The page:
There are many ties between the Open Source movement and OpenFarm. Although our intention is to empower anyone to be able to grow the plants they desire, there is a larger concept that we have adopted as an organization. Many people have vague notions of what Open Source is (and isn’t) and I hope to expand the understanding of Open Source, especially as it pertains to OpenFarm, to Freedom, and to Accessibility. In other words, I’d like to explain why we put the “Open” in OpenFarm.
Something I took for granted while organizing meetings with horticulture professors or community members in the past month was their level of preparedness for our discussion.
I had planned in-person meetings, and also popped in to office hours to catch people who I thought could help OpenFarm. I would spend an hour mentally preparing for what I was going to discuss, what outcomes I was hoping for, and how to listen and see mutual ground between both of us. I know more about OpenFarm than 99% of the population after all, so I thought I would be adequately prepared for wherever our discussion would go. Instead, I found myself spending half of our time explaining what the heck this revolutionary new technology even was.
“Oh, so you want me to give you a list of places to find information on how to grow plants?”
“Well no, our goal is to encourage people to add that information themselves, and to make it fun, easy and engaging in the process.”
“But that information is already out there. Why are you trying to re-create the wheel?”
“Because it isn’t easy for the average person to find that advice, because most of that information is in English, because we don’t believe that there is only one way to grow something, because people don’t know if a plant grown in our area can grow in theirs.” Continue reading Preparing Others to Meet You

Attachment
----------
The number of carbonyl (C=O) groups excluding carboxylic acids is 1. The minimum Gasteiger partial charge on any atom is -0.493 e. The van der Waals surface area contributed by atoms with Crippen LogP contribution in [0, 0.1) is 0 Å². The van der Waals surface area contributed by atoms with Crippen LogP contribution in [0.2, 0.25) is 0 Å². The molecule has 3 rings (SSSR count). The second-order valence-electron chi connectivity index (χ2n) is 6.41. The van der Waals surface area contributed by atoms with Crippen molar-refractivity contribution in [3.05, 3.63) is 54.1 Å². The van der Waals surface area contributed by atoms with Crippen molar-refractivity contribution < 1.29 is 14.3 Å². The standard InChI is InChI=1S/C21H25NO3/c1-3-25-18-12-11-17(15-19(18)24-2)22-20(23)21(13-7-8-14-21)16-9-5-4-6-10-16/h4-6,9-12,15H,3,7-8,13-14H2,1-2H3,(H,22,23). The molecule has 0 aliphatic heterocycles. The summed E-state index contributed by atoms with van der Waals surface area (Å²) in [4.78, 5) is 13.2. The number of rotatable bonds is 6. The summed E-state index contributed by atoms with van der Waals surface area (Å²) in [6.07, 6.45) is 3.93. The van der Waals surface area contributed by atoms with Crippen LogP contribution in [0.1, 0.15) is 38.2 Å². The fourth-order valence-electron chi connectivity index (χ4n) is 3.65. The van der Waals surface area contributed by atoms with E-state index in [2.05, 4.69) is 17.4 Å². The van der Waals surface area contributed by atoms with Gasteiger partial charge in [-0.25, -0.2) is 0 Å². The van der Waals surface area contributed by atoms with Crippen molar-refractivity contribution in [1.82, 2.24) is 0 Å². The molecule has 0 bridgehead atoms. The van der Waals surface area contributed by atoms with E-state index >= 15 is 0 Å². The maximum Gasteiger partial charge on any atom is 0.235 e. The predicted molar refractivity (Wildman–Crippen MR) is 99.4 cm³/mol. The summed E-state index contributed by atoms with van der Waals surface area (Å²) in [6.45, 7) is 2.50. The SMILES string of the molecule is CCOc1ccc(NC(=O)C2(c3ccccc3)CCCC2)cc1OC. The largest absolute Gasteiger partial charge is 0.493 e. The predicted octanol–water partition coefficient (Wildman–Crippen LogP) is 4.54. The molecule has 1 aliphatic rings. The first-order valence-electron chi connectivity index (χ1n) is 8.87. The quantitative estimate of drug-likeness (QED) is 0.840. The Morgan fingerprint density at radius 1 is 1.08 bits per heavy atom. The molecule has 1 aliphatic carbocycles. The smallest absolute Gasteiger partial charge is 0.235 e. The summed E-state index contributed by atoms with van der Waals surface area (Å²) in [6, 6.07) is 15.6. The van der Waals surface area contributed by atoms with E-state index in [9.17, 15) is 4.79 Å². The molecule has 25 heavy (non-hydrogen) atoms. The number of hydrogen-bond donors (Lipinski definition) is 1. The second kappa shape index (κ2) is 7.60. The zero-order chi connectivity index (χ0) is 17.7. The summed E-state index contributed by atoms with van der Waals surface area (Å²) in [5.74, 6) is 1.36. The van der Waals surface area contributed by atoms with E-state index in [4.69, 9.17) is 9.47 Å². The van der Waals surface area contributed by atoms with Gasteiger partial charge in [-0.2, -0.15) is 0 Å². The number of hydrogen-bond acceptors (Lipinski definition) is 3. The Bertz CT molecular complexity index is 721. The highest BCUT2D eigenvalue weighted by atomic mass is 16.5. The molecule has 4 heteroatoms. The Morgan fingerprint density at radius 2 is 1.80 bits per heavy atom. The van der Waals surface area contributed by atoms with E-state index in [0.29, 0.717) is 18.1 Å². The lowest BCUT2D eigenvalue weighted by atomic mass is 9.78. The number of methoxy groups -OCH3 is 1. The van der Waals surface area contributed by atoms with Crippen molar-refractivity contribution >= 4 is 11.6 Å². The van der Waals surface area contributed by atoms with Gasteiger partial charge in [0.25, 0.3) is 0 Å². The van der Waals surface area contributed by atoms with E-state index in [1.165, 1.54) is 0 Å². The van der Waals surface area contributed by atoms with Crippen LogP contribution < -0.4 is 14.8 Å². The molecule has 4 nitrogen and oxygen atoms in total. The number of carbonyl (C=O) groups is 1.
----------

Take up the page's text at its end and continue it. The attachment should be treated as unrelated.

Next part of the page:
Without community participation, OpenFarm would be a mere shell. It must be fleshed out by the people it is designed to serve. So who are these people and how do you connect with them?
I was recently invited to an event through my Facebook network that was geared towards connecting and encouraging collaboration between social entrepreneurs, green businesses, non-profits, healers and farmers. It was hosted by a man I had only ever seen on Facebook, but that some friends had met. He is a self proclaimed lover of laughter yoga, creating space for deep conversations, and social connection. He is the kind of person who (over)zealously posts on Facebook, leading many of his friends and followers to think he’s spamming them. Perhaps its a generational thing. Nevertheless, Rob (let’s call him Rob) is a valuable ally for the community developer. Rob represents the hub that has the potential to connect you to the far reaches of his wheel of influence and connection. Continue reading Navigating the Networks in Your Community